WAIKOLOA — Alan Bratton knows the Waikoloa Kings’ Course about as well as anyone could.
Not only does he know the course, he knows how to win on it too, having captured the low medalist honors in 1993 — only the third year of the Amer Ari golf tournament.
Now in his fifth year as the helm of the Oklahoma State, Bratton also knows how to lead a team to victory in Waikoloa. Bratton’s Cowboys captured the team title in 2014, the 24th running of the prestigious intercollegiate tournament.
“I have been coming here since 1992 and I love this course. It is not as long as it used to be, but It has really stood the test of time.” Bratton said. “Everyone treats us really well and there is always a really good field. The course is also in the best shape it has been since I started coming back here.”
Bratton’s love for the course grew a little more on Friday as his Oklahoma State squad, which is ranked No. 1 in the country, ran away from the field, carding a second day team total of 21-under 267. The Cowboys, who entered the day in second place at 8-under, now command a nine-shot lead over Georgia Tech and defending champs Texas Tech.
“On Thursday our score was solid but I thought we were pretty sloppy on some of the easy holes,” Bratton said. “We did not do that today.”
For host UH-Hilo, sophomore Taylor Patrick carded a 68 to get to 2-over, four strokes behind teammate Warren Miller. For the second consecutive day, Miller shot a 1-under 71, putting the Cal State Bakersfield transfer at 2-under for the tournament and tied for 30th overall.
UH-Hilo’s two other scorers Friday were Jared Kinoshita at 74, who is at 5-over, and Ryan Roodzant 78, who’s 12-over. The Vulcans were tied for 16th, 26 shots ahead of last-place Hawaii.
Waiakea graduate Trevor Hirata shot a 7-over 79 and was 11-over for the Rainbow Warriors
Bratton credits his teams dominating performance with not settling for an early lead, claiming his Oklahoma State squad was able to “put the hammer down.”
No one on the squad demonstrated this philosophy more than Hayden Wood, a junior and three-time Amer Ari competitor, who currently sits atop the leaderboard after carding a bogey-free, 7-under round on Day 2.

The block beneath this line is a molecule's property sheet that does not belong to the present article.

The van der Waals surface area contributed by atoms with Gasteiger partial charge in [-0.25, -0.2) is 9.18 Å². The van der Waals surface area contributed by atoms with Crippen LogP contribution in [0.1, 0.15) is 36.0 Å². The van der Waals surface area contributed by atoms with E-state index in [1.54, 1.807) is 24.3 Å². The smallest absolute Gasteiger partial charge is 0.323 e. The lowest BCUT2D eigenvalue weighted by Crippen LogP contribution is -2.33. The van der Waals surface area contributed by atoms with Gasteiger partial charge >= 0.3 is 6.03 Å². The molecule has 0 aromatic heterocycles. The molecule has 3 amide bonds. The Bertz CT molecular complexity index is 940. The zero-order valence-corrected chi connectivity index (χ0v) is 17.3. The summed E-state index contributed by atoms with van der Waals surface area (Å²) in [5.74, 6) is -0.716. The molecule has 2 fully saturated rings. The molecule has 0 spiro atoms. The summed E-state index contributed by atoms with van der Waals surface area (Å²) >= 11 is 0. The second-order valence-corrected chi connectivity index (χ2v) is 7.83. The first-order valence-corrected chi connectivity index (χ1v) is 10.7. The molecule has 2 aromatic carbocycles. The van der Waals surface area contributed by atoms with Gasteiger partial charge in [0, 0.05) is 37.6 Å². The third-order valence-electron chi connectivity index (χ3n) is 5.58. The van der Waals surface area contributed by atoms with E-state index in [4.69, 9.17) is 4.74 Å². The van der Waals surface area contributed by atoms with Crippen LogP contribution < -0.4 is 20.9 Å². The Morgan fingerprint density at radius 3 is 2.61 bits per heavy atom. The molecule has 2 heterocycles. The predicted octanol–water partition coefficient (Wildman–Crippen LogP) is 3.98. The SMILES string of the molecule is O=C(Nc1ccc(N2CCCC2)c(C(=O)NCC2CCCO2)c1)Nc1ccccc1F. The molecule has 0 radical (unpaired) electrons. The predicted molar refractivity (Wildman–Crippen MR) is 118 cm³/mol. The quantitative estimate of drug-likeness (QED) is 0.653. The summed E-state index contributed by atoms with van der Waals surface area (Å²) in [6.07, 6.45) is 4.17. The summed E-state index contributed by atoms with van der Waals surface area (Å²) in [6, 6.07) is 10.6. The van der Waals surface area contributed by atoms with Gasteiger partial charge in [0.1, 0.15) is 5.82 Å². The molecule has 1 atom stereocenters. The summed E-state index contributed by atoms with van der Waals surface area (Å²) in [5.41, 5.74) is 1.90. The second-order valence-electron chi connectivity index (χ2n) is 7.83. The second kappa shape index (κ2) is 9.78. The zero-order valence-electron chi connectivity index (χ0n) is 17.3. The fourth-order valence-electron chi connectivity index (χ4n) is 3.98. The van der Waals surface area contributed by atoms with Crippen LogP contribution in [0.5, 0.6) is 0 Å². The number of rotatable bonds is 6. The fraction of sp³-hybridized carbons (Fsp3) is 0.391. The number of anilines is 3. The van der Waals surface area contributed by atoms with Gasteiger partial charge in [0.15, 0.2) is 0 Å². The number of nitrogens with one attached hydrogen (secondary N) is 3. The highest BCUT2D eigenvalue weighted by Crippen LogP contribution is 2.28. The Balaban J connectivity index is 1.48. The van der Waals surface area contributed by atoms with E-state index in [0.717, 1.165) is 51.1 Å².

“I was telling Hayden this earlier, it is easy to get to 4- or 5-under and just kind of cruise into the clubhouse.But he just kept making birdies like you are supposed to do. That is how you break through your comfort zone,” Bratton said. “It doesn’t matter if you birdie or bogey the last four holes, you continue to play the shot in front of you. That is how guys break course records and shoot 59s.”
Wood said he started the day a little slow, but for him, slow meant making pars on the first four holes, including the 513-yard, par-5 fourth, which was the easiest hole on the course during the first round, allowing 11 eagles and 58 birdies. The No. 4 hole played much tougher on Friday, allowing only one eagle. It did give way to 60 birdies, however.
“The wind was not blowing as hard today and some of the guys, playing with the wind, were not able to hit a shorter club in,” Wood said. “The pin was also a lot tougher and it was tucked. It was a good hole today, but still a birdie hole.
Disappointed after picking up a par on No. 4, Wood rebounded with four birdies on the next five holes to wrap up the front nine.
“I hit some really nice wedge shots,” said Wood on his birdie binge. “I went for it on No. 5 and got up and down after a nice 5-footer. I hit a good 9-iron on the next hole and made a 9-footer. I just started making more putts.”
Putting was the difference between Wood’s score from the first to the second round. He posted a 3-under 69 on the first day of the tourney.
“I played well on Friday, I just could not get anything to fall. But I stayed patient and kept doing what I have been working on and the putts started to go in,” Wood said. “I was also very happy with no bogeys.”
Wood finished his round with a birdie on the 18th hole, which took over the top spot as the easiest hole on the course, despite most players needing to carry 200 or more yards to the green on their second shot, which included sand bunker and lava hazard up front, as well as a front pin placement.
The 501-yard, par-5 hole yielded nine eagles and 46 birdies. It was one of only three holes on the course not to force a double bogey.
Wood hit a 195-yard shot onto the middle of the green, playing a club up just to make sure he carried the sand and hazard. However, he had a tricky two-putt coming back to finish the hole at 1-under.
“It was was down wind, down hill and down grain,” Wood said. “The first putt got a little away from me and I still had a 5-footer coming back. It was definitely, by no means, a gimmie birdie.”
Matthew Wolff and Viktor Hovland shot 5-under 67 and Zach Bauchou finished with a 68 to round out the team scoring for the Cowboys. Wolff is currently tied for third indvidually with five other players at 8-under. Southern California’s Justin Suh currently sits second at 9-under after carding a 6-under 66 on Friday.